Salad Plant Blamed for Cyclospora Outbreak Suspends Production

By Hayley Bruce, Reporter

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By Ellen Kurt

CEDAR RAPIDS, Iowa - A salad plant under investigation by the Food and Drug Administration after being traced to a cyclospora outbreak that sickened more than 100 Iowans announced Monday that it has voluntarily suspended production.

According to a release from the FDA, Taylor Farms De Mexico decided to suspend production and shipment of all salad mix, leafy green, or salad mix components on Aug. 9. The company said it will not resume production and shipping of its products until it has the clear from the FDA.

As of Monday afternoon, salad mix from Taylor Farms de Mexico had only been connected to cyclospora cases in Iowa and Nebraska. As of Aug. 1, there were 146 reported cases in Iowa. Cases have also been reported in more than 15 other states.

Though cyclospora has only been traced to salad mix from the farm, the release said the company's decision to cease production and shipment goes beyond that to include iceberg lettuce, romaine lettuce, green leaf lettuce, red cabbage, green cabbage and carrots.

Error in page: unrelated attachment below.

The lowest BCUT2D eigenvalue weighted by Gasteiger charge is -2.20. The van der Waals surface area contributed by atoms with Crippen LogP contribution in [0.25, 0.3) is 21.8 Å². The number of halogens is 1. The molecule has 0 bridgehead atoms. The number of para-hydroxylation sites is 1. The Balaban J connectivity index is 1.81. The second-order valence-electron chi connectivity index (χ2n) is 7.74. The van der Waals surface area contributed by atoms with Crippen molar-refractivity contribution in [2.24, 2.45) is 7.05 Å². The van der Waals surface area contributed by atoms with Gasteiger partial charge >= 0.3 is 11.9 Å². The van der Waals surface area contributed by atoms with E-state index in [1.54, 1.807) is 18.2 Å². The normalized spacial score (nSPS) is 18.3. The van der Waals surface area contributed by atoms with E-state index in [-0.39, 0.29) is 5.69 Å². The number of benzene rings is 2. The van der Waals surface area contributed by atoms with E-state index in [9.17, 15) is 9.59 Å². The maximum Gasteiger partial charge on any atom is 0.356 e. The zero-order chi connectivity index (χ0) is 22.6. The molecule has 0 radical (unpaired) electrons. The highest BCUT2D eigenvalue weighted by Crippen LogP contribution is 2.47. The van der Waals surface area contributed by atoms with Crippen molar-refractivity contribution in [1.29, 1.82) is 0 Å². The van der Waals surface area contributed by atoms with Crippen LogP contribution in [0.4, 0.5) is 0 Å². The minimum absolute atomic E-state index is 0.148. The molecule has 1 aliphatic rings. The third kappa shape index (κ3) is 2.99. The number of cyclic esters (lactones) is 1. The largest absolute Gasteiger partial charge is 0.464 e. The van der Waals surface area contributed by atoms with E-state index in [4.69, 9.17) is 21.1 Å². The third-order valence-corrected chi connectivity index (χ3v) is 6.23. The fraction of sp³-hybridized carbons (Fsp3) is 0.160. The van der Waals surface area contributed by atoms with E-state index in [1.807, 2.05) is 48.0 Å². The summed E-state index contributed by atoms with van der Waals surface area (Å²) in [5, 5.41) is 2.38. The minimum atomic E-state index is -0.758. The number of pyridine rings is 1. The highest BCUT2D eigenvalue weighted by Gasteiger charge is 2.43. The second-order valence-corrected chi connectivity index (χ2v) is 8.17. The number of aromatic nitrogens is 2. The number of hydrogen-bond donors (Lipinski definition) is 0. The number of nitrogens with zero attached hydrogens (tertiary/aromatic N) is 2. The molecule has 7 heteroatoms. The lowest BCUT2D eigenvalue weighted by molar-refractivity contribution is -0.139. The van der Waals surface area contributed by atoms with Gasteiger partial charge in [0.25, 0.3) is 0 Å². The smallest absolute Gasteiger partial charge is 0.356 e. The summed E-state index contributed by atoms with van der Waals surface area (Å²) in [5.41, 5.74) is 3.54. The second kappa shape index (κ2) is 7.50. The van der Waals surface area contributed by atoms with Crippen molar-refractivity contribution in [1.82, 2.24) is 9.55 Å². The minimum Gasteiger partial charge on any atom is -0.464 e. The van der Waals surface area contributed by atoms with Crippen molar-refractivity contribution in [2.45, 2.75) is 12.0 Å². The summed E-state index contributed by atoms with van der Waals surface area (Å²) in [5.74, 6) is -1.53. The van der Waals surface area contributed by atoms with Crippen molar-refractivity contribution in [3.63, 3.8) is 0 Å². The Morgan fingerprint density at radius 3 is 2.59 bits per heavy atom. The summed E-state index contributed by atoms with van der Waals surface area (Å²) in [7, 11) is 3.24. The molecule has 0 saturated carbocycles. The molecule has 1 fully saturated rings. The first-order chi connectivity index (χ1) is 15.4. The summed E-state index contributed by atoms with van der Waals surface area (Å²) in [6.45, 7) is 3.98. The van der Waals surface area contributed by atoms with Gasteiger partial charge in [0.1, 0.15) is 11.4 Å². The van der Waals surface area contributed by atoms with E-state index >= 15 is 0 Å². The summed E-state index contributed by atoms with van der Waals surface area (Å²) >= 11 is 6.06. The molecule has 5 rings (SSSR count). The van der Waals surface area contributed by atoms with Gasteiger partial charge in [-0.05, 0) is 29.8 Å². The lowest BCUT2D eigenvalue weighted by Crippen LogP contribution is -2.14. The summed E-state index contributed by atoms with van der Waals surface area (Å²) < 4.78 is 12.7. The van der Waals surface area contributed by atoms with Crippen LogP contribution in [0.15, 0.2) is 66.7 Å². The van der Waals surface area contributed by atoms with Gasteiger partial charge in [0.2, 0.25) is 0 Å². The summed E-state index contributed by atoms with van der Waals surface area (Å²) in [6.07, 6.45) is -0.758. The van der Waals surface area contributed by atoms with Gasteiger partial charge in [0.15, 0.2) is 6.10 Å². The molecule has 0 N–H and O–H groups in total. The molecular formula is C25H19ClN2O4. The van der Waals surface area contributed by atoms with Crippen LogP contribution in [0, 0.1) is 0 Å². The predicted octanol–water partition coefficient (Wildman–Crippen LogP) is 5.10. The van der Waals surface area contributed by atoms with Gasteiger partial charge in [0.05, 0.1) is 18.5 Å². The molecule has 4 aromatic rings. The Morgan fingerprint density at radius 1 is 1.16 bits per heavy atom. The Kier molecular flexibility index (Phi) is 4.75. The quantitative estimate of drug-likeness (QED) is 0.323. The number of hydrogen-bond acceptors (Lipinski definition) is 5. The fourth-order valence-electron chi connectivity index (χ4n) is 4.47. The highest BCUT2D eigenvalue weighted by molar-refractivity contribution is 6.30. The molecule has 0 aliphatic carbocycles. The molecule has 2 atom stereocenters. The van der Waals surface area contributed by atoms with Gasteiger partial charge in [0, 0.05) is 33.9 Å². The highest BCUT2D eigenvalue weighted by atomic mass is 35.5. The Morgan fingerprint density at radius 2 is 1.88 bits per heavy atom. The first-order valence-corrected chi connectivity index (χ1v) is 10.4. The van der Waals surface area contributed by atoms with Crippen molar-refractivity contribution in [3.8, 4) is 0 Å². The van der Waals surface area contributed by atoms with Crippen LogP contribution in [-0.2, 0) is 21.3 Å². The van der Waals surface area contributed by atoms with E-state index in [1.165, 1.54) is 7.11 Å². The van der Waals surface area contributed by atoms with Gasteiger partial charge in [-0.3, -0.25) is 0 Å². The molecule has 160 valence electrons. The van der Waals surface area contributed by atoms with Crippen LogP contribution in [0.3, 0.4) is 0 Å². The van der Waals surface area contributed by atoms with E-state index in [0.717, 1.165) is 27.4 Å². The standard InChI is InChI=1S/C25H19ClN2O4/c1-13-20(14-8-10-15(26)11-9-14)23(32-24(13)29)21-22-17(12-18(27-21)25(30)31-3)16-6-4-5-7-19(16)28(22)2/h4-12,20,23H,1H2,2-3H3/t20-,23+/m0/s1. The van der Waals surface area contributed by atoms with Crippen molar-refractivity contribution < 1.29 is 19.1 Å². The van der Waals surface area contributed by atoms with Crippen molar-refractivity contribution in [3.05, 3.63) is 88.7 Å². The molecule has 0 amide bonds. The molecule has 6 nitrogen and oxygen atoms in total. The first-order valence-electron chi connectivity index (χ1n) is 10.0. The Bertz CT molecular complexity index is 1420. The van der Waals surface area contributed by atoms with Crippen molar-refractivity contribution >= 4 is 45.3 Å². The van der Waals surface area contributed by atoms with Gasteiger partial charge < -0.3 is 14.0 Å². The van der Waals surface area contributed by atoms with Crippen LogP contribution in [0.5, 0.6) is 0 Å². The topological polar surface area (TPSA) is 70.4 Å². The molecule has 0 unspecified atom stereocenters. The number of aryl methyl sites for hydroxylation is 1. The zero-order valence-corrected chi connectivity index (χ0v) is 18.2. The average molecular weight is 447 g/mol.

If untreated, the parasite can cause watery diarrhea for an average of 57 days. The illness is typically diagnosed by stool sample.

Two people who ate at restaurants in Iowa that claim they were sickened by the salad mix have filed federal lawsuits against the farm, as well as Darden Corporation -- which owns and operates nationwide chain restaurants that include Olive Garden and Red Lobster. Those suits seek to find the companies liable because they sold a defective product that was not safe to eat.
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